Lion introduction process at Riverbanks Zoo could take months

Lion introduction process at Riverbanks Zoo could take months
(Source: Mary King/WIS)
(Source: Mary King/WIS)
(Source: Mary King/WIS)
Keepers say Zuri has even called out for the females. (Source: Mary King/WIS)
Keepers say Zuri has even called out for the females. (Source: Mary King/WIS)

COLUMBIA, SC (WIS) - Slowly but surely work continues to introduce two new female lions to Riverbanks Zoo's beloved male lion Zuri. Anytime a new animal is brought to Riverbanks to live with existing animals there is always a process of introduction.

The length and intensity of that process depend on each animal, but Riverbanks keepers say there is no process more delicate than introducing lions to one another as they form a new pride.

"These are apex predators and they are large dangerous animals," said John Davis, curator of mammals at Riverbanks. "They are powerful, and they have canine teeth."

Because of that keepers say whether it's at Riverbanks or in the wild, any lion meeting is a delicate one. It's a process that can take months.

"Even if they're just caught off guard, their responses are very quick, and it can result in injury and those are the things we want to be most protective of," Davis said.

That's why a physical meeting between females Thebisa and Lindelani and male lion Zuri is still ways off. But it's been eight weeks since the female lions have arrived at Riverbanks, and keepers say now that they've adjusted well to their habitat, the process of introducing them to male lion Zuri has begun.

"Visual olfactory introduction," Davis said. "They can see and smell each other at times, there are times in the morning where it's supervised and we allow the animals to have quick visuals at a distance."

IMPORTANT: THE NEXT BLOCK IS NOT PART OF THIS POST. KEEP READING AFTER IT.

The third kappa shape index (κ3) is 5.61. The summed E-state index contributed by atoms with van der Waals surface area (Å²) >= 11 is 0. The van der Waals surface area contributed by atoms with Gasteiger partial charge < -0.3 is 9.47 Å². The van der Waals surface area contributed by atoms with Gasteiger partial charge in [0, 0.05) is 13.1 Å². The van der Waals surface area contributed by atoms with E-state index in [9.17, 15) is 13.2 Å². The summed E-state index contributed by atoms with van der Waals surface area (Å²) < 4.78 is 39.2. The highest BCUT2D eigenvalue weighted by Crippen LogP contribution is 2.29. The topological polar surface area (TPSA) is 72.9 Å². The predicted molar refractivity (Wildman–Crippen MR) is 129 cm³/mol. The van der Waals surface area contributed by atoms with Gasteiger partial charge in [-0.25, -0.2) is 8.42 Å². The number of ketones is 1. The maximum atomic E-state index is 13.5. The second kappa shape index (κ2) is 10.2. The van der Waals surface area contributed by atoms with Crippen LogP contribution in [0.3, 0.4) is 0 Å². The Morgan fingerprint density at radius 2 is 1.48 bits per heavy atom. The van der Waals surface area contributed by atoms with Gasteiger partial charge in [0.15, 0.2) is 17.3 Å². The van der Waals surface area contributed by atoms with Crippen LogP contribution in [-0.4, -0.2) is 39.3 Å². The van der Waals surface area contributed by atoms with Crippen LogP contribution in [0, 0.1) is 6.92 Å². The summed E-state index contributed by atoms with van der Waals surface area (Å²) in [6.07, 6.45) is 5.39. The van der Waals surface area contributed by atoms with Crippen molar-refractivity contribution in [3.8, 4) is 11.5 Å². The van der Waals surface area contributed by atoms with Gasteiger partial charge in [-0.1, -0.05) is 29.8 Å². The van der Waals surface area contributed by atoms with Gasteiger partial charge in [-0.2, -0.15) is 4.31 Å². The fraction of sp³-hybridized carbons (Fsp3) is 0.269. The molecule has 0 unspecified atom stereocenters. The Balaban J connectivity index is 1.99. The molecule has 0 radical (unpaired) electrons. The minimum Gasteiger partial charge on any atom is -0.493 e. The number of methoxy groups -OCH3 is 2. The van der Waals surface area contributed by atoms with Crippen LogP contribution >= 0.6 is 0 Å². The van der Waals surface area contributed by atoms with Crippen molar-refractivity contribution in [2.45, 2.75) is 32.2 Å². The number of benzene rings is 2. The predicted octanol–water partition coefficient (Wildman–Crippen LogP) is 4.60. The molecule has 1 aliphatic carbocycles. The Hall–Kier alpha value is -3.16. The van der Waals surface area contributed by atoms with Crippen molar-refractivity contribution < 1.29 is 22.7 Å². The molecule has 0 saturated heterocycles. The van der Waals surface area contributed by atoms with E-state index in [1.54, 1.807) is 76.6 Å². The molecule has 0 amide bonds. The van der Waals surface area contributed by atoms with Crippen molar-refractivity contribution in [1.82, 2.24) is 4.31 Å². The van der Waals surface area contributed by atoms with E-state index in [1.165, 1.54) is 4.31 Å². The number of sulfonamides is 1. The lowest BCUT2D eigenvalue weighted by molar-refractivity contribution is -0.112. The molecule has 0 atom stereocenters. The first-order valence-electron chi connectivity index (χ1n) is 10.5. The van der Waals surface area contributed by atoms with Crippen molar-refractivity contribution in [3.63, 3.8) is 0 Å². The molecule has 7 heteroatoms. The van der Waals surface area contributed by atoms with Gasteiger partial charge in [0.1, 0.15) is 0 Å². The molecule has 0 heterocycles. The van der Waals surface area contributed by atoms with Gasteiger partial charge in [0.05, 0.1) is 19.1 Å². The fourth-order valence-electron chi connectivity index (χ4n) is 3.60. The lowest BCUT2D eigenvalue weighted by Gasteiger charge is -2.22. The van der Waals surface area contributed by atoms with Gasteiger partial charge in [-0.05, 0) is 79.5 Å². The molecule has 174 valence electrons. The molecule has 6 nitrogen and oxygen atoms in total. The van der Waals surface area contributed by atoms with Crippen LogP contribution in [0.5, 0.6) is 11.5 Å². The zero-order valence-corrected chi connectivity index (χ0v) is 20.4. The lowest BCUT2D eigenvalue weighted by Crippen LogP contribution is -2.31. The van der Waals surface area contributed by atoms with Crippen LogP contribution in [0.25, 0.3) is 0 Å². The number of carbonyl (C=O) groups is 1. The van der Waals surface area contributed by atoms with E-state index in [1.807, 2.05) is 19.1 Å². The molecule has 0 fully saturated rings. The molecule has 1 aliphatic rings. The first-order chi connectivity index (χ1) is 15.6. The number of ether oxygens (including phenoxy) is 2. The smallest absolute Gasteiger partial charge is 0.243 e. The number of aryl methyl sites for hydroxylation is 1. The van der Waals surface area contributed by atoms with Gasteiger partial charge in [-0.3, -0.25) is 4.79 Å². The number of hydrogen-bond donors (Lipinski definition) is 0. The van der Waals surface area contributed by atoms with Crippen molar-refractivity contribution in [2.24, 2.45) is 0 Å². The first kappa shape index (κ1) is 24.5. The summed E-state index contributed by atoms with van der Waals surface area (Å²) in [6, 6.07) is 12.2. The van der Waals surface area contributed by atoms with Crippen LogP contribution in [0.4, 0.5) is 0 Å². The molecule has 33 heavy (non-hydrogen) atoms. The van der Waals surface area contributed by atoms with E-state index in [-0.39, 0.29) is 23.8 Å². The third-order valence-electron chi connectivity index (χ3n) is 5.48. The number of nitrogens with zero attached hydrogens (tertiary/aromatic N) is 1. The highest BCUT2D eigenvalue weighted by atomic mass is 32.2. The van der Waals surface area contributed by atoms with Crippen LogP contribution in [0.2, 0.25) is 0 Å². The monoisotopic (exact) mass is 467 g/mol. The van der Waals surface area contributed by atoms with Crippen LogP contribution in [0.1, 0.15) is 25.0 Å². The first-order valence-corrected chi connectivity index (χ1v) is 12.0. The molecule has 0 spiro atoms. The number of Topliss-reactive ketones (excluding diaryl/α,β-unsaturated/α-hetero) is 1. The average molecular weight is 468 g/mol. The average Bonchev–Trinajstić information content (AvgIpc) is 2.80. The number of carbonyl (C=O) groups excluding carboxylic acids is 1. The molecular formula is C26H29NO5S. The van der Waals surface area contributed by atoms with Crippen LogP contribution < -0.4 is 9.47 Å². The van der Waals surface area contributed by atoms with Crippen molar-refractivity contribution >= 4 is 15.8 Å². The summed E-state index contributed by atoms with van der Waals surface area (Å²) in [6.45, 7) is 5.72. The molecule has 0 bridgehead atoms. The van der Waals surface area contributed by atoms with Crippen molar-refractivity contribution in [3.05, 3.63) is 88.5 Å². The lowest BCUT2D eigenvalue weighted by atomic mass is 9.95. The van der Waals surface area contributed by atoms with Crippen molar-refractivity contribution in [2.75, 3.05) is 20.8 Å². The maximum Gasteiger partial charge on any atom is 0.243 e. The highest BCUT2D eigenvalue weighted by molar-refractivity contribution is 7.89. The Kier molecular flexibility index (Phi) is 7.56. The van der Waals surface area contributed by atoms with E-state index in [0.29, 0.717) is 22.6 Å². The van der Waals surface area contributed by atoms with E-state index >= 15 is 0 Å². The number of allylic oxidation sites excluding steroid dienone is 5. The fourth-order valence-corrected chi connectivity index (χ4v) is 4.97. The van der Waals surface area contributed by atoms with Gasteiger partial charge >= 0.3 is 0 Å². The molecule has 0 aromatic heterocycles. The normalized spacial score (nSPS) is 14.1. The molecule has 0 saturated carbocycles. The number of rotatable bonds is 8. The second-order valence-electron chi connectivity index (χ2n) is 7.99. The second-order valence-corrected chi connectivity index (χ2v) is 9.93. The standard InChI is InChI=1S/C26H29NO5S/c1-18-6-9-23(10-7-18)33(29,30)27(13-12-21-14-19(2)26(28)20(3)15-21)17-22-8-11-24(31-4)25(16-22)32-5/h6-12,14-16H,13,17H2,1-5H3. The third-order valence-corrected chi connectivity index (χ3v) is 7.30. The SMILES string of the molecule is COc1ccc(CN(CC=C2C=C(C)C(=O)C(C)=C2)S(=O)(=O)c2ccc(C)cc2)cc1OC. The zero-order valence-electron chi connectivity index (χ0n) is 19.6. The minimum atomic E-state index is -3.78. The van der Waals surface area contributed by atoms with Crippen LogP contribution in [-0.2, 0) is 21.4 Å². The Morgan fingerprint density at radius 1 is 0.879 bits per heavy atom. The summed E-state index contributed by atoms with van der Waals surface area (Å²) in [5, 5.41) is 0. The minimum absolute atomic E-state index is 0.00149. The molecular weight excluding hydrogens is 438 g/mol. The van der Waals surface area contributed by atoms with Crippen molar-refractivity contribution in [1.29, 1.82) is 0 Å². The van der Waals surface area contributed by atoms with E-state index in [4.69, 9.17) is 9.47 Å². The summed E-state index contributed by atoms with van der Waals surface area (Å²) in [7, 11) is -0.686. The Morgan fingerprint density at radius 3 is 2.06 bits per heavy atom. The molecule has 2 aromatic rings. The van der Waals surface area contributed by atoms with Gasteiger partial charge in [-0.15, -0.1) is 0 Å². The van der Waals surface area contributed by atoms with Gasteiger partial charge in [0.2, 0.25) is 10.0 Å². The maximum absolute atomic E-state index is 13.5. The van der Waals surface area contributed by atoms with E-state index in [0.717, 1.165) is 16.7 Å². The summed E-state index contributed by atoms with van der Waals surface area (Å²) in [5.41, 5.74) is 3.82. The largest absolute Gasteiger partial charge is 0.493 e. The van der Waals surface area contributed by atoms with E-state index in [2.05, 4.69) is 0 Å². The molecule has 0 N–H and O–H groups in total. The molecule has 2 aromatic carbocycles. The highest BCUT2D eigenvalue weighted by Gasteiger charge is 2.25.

Keepers say that lasts for about 30 minutes in the morning and at night. While the lions are not allowed to get close yet, male Zuri is eager to meet the ladies.

"He can sense that they're on the other side of the door- whether he can hear them or smell them," said Jessica Kinzer, the senior mammal keeper for the cat and bear area at Riverbanks. "He just kind of hangs out, and is like, 'Is anybody going to open the door? Let me over!' He's ready."

Keepers say Zuri has even called out for the females.

"He knows they're here and as a male would do, he will start to call and vocalize and mark his territory and make his presence known to them," Davis said. "So vocalizations have increased since they arrived."

As visual introductions have progressed, keepers say tactile introductions are next.

"They still can't touch yet but we allow the animals to get close or bring them closer to one another but maintain them through a barrier," Davis said.

Keepers say this process will let them know how the lions may respond to each other.

"We actually have this back up well-designed so we can protect the animals through some of this introduction process and we can control the anxiety and some of their moods," Davis said.

As they study their reactions, they'll decide when to move forward with nose-to-nose physical introductions.

"If there's one animal that's more aggressive and one that's more submissive we can actually call a break and allow them to regroup and help build the confidence of each individual to lead toward the success of this introduction," Davis said.

While it has not happened at Riverbanks Zoo to date, in some cases, animal introductions have proved to be fatal at other facilities and in the wild which again is why the process is so intricate.

Animal and keeper safety are number one priorities for the entire staff at Riverbanks and keepers maintain they will continue to move at the lions' pace to ensure the best outcomes possible.

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